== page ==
Tuesday, 7 October 2008

Tomorrow's yesterday

Get a pot of coffee. From an uninspired evening came a single idea that evolved into a reasonable saga.
Also, it's still Tuesday somewhere, right?

I like notalgia. It's a strong thing. You see something on TV, you hear something, a sound, an overheard conversation, whatever. Something gets implanted in your head which sparks a powerful memory, usually something from your childhood, and before you know it you're wallowing in the murky waters of the past.
I tend to find that cartoons do it. It's amazing, but ever since college I haven't been able to find a better conversation starter, one that works with more kinds of people and that people can instantly relate to than 80s cartoons. Dungeons and dragons, Raggy dolls, Ulysses 31, Transformers, Thundercats... people particularly susceptible to the siren call of nostalgia will either start relating fond memories or singing the theme tune, those more resistant will still normally crack a smile or respond with an "Oh!".
I love it. I love how we're all united under the same banner, this meaningless pop culture cloud that links us all. It's a little sad that the majority of people identify so well with cartoons as opposed to, say, a really good book, but I think it's important that we all have something in common like that. It makes the world a little friendlier for a while.
However, there's a recent trend coming up. Well, I say coming, it's been here for the better part of the decade, I suppose. People are trying to rerelease all the best of the oldies, what with movies based on comic books, movies based on old cartoons (I'm looking at you, Tranformers and Alvin and the chipmunks) and such. Now this is alright, I can deal with that, but I can't get two things out of my head:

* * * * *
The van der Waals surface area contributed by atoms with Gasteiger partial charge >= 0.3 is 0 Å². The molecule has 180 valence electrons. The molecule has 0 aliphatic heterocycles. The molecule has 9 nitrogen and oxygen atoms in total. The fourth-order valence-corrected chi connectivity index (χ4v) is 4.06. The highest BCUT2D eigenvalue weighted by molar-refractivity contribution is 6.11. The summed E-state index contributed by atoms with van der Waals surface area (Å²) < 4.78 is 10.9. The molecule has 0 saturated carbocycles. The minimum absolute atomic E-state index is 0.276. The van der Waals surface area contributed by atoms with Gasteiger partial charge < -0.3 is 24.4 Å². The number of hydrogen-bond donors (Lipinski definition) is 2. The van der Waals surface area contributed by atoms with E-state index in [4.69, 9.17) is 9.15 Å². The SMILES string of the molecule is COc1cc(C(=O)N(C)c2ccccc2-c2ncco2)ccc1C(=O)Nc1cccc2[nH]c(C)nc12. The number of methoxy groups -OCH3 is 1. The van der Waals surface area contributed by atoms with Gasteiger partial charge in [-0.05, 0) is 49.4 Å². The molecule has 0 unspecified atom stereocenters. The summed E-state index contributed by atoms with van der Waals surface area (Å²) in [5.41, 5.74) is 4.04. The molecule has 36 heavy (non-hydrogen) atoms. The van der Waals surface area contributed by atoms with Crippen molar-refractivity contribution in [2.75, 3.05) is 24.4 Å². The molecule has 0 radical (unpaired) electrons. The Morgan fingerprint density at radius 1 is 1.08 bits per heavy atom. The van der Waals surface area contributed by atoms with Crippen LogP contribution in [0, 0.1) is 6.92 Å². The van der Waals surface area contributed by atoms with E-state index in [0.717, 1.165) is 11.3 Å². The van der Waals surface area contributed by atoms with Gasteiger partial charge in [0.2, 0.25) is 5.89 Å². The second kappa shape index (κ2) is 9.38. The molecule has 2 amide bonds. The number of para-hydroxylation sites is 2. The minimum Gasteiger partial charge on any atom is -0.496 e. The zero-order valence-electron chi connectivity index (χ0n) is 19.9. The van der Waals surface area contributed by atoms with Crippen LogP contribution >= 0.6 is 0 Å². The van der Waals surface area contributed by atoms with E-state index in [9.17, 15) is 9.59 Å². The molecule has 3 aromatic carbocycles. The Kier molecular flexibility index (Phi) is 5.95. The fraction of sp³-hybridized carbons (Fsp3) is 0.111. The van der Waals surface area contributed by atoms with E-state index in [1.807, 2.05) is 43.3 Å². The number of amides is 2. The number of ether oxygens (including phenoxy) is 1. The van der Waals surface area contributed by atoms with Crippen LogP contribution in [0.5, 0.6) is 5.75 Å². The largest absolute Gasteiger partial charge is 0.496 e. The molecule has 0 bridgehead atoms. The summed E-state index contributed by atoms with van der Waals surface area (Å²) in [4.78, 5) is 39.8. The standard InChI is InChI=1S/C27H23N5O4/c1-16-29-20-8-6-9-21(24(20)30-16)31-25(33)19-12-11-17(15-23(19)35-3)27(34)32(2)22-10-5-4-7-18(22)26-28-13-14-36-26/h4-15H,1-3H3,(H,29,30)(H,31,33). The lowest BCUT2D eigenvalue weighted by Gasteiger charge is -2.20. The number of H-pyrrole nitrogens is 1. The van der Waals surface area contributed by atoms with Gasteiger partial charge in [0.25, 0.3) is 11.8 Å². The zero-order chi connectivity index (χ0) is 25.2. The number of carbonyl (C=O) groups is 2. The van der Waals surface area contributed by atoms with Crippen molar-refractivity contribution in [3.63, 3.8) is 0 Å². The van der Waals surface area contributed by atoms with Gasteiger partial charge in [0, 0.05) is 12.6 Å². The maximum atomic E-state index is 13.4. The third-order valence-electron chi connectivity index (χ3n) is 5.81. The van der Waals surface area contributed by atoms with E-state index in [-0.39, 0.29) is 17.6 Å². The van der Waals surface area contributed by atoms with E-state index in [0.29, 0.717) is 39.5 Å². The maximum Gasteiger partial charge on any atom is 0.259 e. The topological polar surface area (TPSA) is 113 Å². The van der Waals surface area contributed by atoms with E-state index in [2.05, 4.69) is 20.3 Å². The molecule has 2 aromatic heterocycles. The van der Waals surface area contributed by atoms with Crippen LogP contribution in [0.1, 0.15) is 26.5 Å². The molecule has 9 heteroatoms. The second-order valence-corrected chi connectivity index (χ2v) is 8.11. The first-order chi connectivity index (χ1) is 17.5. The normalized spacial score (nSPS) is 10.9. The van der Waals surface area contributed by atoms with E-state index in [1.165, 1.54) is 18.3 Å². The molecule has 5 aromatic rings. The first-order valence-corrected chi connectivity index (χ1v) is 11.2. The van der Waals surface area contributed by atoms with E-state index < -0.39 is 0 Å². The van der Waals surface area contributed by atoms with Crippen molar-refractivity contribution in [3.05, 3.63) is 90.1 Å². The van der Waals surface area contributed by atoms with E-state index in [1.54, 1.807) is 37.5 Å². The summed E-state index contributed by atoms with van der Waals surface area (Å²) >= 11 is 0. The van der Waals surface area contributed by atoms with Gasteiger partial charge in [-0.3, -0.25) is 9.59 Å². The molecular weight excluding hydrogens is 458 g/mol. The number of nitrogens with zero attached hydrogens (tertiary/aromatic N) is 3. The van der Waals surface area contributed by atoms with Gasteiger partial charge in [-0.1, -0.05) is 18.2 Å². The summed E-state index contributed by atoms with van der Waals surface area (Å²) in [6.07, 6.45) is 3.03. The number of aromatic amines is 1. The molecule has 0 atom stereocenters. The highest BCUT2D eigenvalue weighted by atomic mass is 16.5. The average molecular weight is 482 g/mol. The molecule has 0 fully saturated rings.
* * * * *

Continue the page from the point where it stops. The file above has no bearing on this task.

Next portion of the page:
1. It feels like people are trying to sell us our memories, but with high definition and CG.
2. We don't have anything to pass to our children.

We had great stuff in our day. Decent music (arguably. I'm an 80s fan, though), good TV, some interesting books. It's a time of life that I'm downright proud to have come from and I'm not one for being patriotic toward any one place or concept. However, you get all these remakes released as new movies, what are the kids of the next generation going to think? Or kids raised in the 2050s? Say Transformers to a kid in the middle of this century (if we haven't blown ourselves up yet) and you'll either get a blank look or something along the lines of "I remember that movie. Didn't it have a Mountain Dew machine that turned into a robot?".
And then, despite our frail 70 year old bodies, we will have to beat them to death. While singing the Transformers theme.

I don't know what we will really leave behind. I'm not too fond of the things we've offered the world of entertainment this past 10 years. Movie sequels, teen comedies, at least 4 Scary Movies, endless club anthems (not including remixes of said club anthems and "Ft." singles), video game sequels, video game movie tie ins, video games about movie spin offs of games...
I wonder, with a world population of perhaps 6.7 billion (thanks wikipedia!) how long it'll take for all the original ideas in this world to end. As technology develops, we'll find new ways to use it, it's just that the arts, things like books and movies, I don't know if there isn't a finite amount of that. You can only tell so may stories. Music's tricky, you can listen to one song a few different ways and there's an infinite combination of notes out there (I'm not saying that they're all something you'd want to listen to, mind), but I worry that the movies of the next century will be remakes of old flicks, but changed to suit our new environment. Books can perhaps handle themselves. I've seen authors attempt the same story, but give it a completely different spin.
Or maybe the movie industry will end. There must be more material out there now than one person can reasonably view in a lifetime. Maybe the future will be an endless stream of reruns. Maybe cinema tickets will stop costing a fiver.

Ha, that's a thought. Anyone ever published a book that was a number of authors telling the same short story but in a number of different styles and ways? I'm trying to think of how Little Red Riding Hood would read if written by Quentin Tarantino, Douglas Adams and Wilbur Smith.
Tell me that's not a good idea.

So yeah, in conclusion folks, in times of great social awkwardness, when nobody in the room can think of anything to say, when one of those awkward silences comes up, you need remember only one thing.

When little Eric eats a banana an amazing transformation occurs. Eric becomes Bananaman!
Da da-DAAAA! Da-DA da da da da da-DAAAA!
Oh mercy...

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